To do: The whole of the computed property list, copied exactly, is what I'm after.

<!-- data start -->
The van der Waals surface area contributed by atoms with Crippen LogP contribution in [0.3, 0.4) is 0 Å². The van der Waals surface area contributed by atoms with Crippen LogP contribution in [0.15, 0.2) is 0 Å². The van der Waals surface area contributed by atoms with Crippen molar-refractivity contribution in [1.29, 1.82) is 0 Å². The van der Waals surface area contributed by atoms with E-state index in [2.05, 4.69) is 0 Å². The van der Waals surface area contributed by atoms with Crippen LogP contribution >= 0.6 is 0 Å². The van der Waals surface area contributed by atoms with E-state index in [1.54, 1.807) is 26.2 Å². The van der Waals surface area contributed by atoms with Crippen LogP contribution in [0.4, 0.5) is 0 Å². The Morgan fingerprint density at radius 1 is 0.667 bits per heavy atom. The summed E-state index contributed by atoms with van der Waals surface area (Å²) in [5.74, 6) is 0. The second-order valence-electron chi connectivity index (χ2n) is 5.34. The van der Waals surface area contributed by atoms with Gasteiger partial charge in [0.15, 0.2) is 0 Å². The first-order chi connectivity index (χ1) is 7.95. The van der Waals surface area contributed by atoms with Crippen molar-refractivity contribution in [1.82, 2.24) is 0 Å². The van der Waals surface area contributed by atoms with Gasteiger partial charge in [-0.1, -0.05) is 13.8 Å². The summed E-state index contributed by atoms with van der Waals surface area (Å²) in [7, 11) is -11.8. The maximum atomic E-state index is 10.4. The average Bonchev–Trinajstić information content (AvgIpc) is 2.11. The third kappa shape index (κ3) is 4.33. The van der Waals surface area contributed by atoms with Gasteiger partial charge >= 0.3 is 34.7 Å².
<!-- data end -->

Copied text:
The van der Waals surface area contributed by atoms with Crippen LogP contribution in [0.3, 0.4) is 0 Å². The van der Waals surface area contributed by atoms with Crippen LogP contribution in [0.15, 0.2) is 0 Å². The van der Waals surface area contributed by atoms with Crippen molar-refractivity contribution in [1.29, 1.82) is 0 Å². The van der Waals surface area contributed by atoms with E-state index in [2.05, 4.69) is 0 Å². The van der Waals surface area contributed by atoms with Crippen LogP contribution >= 0.6 is 0 Å². The van der Waals surface area contributed by atoms with E-state index in [1.54, 1.807) is 26.2 Å². The van der Waals surface area contributed by atoms with Crippen LogP contribution in [0.4, 0.5) is 0 Å². The Morgan fingerprint density at radius 1 is 0.667 bits per heavy atom. The summed E-state index contributed by atoms with van der Waals surface area (Å²) in [5.74, 6) is 0. The second-order valence-electron chi connectivity index (χ2n) is 5.34. The van der Waals surface area contributed by atoms with Gasteiger partial charge in [0.15, 0.2) is 0 Å². The first-order chi connectivity index (χ1) is 7.95. The van der Waals surface area contributed by atoms with Crippen molar-refractivity contribution in [1.82, 2.24) is 0 Å². The van der Waals surface area contributed by atoms with Gasteiger partial charge in [-0.1, -0.05) is 13.8 Å². The summed E-state index contributed by atoms with van der Waals surface area (Å²) in [7, 11) is -11.8. The maximum atomic E-state index is 10.4. The average Bonchev–Trinajstić information content (AvgIpc) is 2.11. The third kappa shape index (κ3) is 4.33. The van der Waals surface area contributed by atoms with Gasteiger partial charge >= 0.3 is 34.7 Å².